Scareware scammers adopt cold call tactics
Supportonclick scam spreading
Scareware scammers are phoning up prospective marks in an effort to frighten people into buying software that has little or no value or utility.
Rogue security (AKA scareware) packages are a growing problem. The number of such bogus packages in circulation rose from 2,850 in July to 9,287 in December 2008, tripling in number in just six months, according to the latest figures from the Anti-Phishing Working Group. Earlier this week Microsoft said that its malicious software removal tool had picked up two rogue scareware packages, FakeXPA and FakeSecSen, on more than 1.5 million PCs in the second half of 2008 alone. Some of these instances were probably trial versions of the rogue anti-malware utilities, but their sheer number illustrates the potential value of the market.
The growing trade in scareware is partly being driven by the gaming of search engines to direct surfers to sites peddling scareware. Such black-hat search engine optimisation techniques are often themed around a breaking news event, such as the Conficker worm or the recent death of actress Natasha Richardson.
While the internet has been the traditional route to market for cybercrooks peddling scareware, some have begun using high-pressure telephone sales techniques. A Reg reader said his mother got a cold call peddling scareware on Thursday. "My mum just had a call from someone claiming that there was something wrong with her computer. Luckily she was busy and called me," our reader Jamie writes.
He warned her that the ruse was a scam after searching for information on the net and finding a story by H-security on the tactic, dating back to last month. H-Security reports that scammers phone up to warn victims that their PCs are infected and might become damaged beyond repair unless they purchase security software of questionable utility.
Callers pretend to come from an outfit called supportonclick.com, according to a warning by Staffordshire Council Trading Standards (here).
Supportonclick.com is becoming notorious outside the UK.
A blog posting about Supportonclick by website developer Steven Burn reports that scammers occasionally pose as representives of the legitimate anti-malware publisher Malwarebytes. Burn lists several telephone numbers associated with the scam in locations including the US, UK, Canada and Australia. The Supportonclick.com domain is registered to Pecon Software Ltd in India.
There's more discussion on the telephone scam on Malwarebyte's forums here. And further reference to the ruse can be found at 800Notes, a site that allows people in the US to log complaints about telemarketing calls from particular numbers, here. ®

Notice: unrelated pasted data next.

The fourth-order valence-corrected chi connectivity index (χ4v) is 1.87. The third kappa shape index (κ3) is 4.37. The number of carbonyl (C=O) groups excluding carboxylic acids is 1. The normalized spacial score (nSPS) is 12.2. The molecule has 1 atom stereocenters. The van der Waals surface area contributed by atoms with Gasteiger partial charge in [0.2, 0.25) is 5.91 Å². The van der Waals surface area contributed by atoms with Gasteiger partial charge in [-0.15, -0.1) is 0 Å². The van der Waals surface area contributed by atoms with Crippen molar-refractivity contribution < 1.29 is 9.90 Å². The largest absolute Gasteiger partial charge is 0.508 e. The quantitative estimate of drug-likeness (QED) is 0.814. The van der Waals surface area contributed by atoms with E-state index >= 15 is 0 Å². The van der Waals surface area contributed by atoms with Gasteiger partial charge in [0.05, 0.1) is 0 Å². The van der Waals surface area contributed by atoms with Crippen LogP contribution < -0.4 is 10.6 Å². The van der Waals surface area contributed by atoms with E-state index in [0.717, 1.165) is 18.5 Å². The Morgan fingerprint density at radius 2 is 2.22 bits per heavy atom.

That's why I've been making all these comments. It's just malware disguised to look like me. Or is it the other way around? I get soooo confused sometimes. a la Hilton, natch.
fun with scareware merchants
Some time ago I got a call from the 347-289-3770 number, at home, and on my cell at that. Which means that there is a strictly limited number of ways they could have got that number, but we'll skip that.
A gentleman identifying himself as 'Ron', who had a distinct South India accent (he sounded just like someone I know who was born in Bangalore...) tried to tell me that he was calling from Microsoft and that the 'central computer registry' had notified Microsoft that my PC had a problem. I decided to have some fun. I played ignorant, and pretended to be rushing over to my machine and turning it on. (In reality I launched VMWare and activated one of my emulated WinBoxes, so I could have the proper Windows start-up noises in the background.) All the while I asked the most nonsensical luser questions I could think of, the better to drive poor 'Ron' up the wall. I completely ignored his attempts to sell me anything, I just kept babbling on and on and on... Poor 'Ron' got quite frustrated.
When I finally ran out of stuff to babble about, I asked Ron why it was that Microsoft was calling me when my main machine was a Mac and my main Winbox hadn't been connected to the Internet in over a week... I informed him that this call was being recorded, and that I had the office of the United States Attorney for the Southern District of Florida on the other line and that they wanted to have a little word with him, his supervisor, and the senior management of his company. I'd IMed a friend of mine while I was babbling, and had him on the landline. I put him on speaker, and he said that he was an attorney with the US Department of Justice, and that they had received many complaints about 347-289-3770, and were in the process of setting up a formal international complaint and would extradite and prosecute all participants in this heinous crime to the fullest extent of the law. About there 'Ron' hung up and I haven't heard from him since.
I just wasted 5 minutes of their time by phoning them and enquiring how they'd install Windows XP over the Internet.
After being told they install it over the phone??, I told them that I didn't need XP as I already have it - it's just coming up as not being genuine and can they fix it for me? After all, I've heard that a good computer guy can "crack" the software and I can have it for free.
I'll be happy to pay their £23 XP Installation fee if they can just do this for me!
In the end I got told to just call Microsoft - wasted some of their time though, and if everyone did that then they wouldn't make a peeny!